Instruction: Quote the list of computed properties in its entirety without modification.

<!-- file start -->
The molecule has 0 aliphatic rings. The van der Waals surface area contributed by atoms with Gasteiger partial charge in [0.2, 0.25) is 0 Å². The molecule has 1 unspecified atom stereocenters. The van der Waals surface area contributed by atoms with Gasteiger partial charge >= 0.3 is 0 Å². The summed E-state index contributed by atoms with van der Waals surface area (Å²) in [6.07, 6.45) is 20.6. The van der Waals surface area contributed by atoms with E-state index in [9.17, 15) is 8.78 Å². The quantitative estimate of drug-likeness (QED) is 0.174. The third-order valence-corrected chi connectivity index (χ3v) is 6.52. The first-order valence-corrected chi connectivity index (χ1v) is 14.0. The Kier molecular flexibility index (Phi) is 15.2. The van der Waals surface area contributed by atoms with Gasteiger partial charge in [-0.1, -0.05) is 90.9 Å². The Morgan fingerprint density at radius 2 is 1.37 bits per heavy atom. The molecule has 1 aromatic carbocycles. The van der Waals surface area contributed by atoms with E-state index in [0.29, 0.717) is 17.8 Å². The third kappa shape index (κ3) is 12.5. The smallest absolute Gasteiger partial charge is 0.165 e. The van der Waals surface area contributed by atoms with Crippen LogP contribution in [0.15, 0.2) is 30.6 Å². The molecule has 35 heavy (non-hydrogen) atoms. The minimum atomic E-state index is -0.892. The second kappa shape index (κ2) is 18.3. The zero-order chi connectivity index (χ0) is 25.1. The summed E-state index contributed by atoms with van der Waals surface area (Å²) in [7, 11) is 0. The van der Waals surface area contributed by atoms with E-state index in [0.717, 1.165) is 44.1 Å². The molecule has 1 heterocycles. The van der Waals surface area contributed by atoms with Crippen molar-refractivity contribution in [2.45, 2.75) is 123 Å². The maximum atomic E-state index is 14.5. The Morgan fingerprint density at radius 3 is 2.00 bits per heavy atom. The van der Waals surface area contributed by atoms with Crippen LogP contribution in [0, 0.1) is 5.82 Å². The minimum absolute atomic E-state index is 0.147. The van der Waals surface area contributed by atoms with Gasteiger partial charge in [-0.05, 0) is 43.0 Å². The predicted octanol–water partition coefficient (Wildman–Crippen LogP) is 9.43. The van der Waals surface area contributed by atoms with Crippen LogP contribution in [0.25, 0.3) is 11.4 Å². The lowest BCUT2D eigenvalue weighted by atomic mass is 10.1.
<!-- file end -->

The molecule has 0 aliphatic rings. The van der Waals surface area contributed by atoms with Gasteiger partial charge in [0.2, 0.25) is 0 Å². The molecule has 1 unspecified atom stereocenters. The van der Waals surface area contributed by atoms with Gasteiger partial charge >= 0.3 is 0 Å². The summed E-state index contributed by atoms with van der Waals surface area (Å²) in [6.07, 6.45) is 20.6. The van der Waals surface area contributed by atoms with E-state index in [9.17, 15) is 8.78 Å². The quantitative estimate of drug-likeness (QED) is 0.174. The third-order valence-corrected chi connectivity index (χ3v) is 6.52. The first-order valence-corrected chi connectivity index (χ1v) is 14.0. The Kier molecular flexibility index (Phi) is 15.2. The van der Waals surface area contributed by atoms with Gasteiger partial charge in [-0.1, -0.05) is 90.9 Å². The Morgan fingerprint density at radius 2 is 1.37 bits per heavy atom. The molecule has 1 aromatic carbocycles. The van der Waals surface area contributed by atoms with E-state index in [0.29, 0.717) is 17.8 Å². The third kappa shape index (κ3) is 12.5. The smallest absolute Gasteiger partial charge is 0.165 e. The van der Waals surface area contributed by atoms with Crippen LogP contribution in [0.15, 0.2) is 30.6 Å². The molecule has 35 heavy (non-hydrogen) atoms. The minimum atomic E-state index is -0.892. The second kappa shape index (κ2) is 18.3. The zero-order chi connectivity index (χ0) is 25.1. The summed E-state index contributed by atoms with van der Waals surface area (Å²) in [7, 11) is 0. The van der Waals surface area contributed by atoms with E-state index in [0.717, 1.165) is 44.1 Å². The molecule has 1 heterocycles. The van der Waals surface area contributed by atoms with Crippen molar-refractivity contribution in [2.45, 2.75) is 123 Å². The maximum atomic E-state index is 14.5. The Morgan fingerprint density at radius 3 is 2.00 bits per heavy atom. The van der Waals surface area contributed by atoms with Crippen LogP contribution in [0, 0.1) is 5.82 Å². The minimum absolute atomic E-state index is 0.147. The van der Waals surface area contributed by atoms with Gasteiger partial charge in [-0.05, 0) is 43.0 Å². The predicted octanol–water partition coefficient (Wildman–Crippen LogP) is 9.43. The van der Waals surface area contributed by atoms with Crippen LogP contribution in [0.25, 0.3) is 11.4 Å². The lowest BCUT2D eigenvalue weighted by atomic mass is 10.1.